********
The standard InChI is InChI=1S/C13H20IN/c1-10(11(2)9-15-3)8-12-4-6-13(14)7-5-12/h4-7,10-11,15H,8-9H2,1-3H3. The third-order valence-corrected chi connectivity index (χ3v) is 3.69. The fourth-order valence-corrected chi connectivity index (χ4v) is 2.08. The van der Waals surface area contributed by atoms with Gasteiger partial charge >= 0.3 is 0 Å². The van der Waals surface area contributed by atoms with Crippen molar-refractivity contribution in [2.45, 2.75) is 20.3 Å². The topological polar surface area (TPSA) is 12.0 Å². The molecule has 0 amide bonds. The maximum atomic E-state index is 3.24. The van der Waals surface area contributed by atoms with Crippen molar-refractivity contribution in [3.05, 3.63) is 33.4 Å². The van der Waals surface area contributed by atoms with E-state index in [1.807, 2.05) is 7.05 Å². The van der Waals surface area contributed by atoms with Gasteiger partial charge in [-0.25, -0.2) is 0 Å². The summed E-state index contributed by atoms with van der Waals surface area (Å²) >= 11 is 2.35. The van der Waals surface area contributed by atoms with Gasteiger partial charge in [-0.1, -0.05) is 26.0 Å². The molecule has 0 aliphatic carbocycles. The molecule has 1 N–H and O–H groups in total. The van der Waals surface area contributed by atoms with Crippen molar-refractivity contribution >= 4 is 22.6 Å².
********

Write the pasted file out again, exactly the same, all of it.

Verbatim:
The standard InChI is InChI=1S/C13H20IN/c1-10(11(2)9-15-3)8-12-4-6-13(14)7-5-12/h4-7,10-11,15H,8-9H2,1-3H3. The third-order valence-corrected chi connectivity index (χ3v) is 3.69. The fourth-order valence-corrected chi connectivity index (χ4v) is 2.08. The van der Waals surface area contributed by atoms with Gasteiger partial charge >= 0.3 is 0 Å². The van der Waals surface area contributed by atoms with Crippen molar-refractivity contribution in [2.45, 2.75) is 20.3 Å². The topological polar surface area (TPSA) is 12.0 Å². The molecule has 0 amide bonds. The maximum atomic E-state index is 3.24. The van der Waals surface area contributed by atoms with Crippen molar-refractivity contribution in [3.05, 3.63) is 33.4 Å². The van der Waals surface area contributed by atoms with E-state index in [1.807, 2.05) is 7.05 Å². The van der Waals surface area contributed by atoms with Gasteiger partial charge in [-0.25, -0.2) is 0 Å². The summed E-state index contributed by atoms with van der Waals surface area (Å²) >= 11 is 2.35. The van der Waals surface area contributed by atoms with Gasteiger partial charge in [-0.1, -0.05) is 26.0 Å². The molecule has 0 aliphatic carbocycles. The molecule has 1 N–H and O–H groups in total. The van der Waals surface area contributed by atoms with Crippen molar-refractivity contribution >= 4 is 22.6 Å².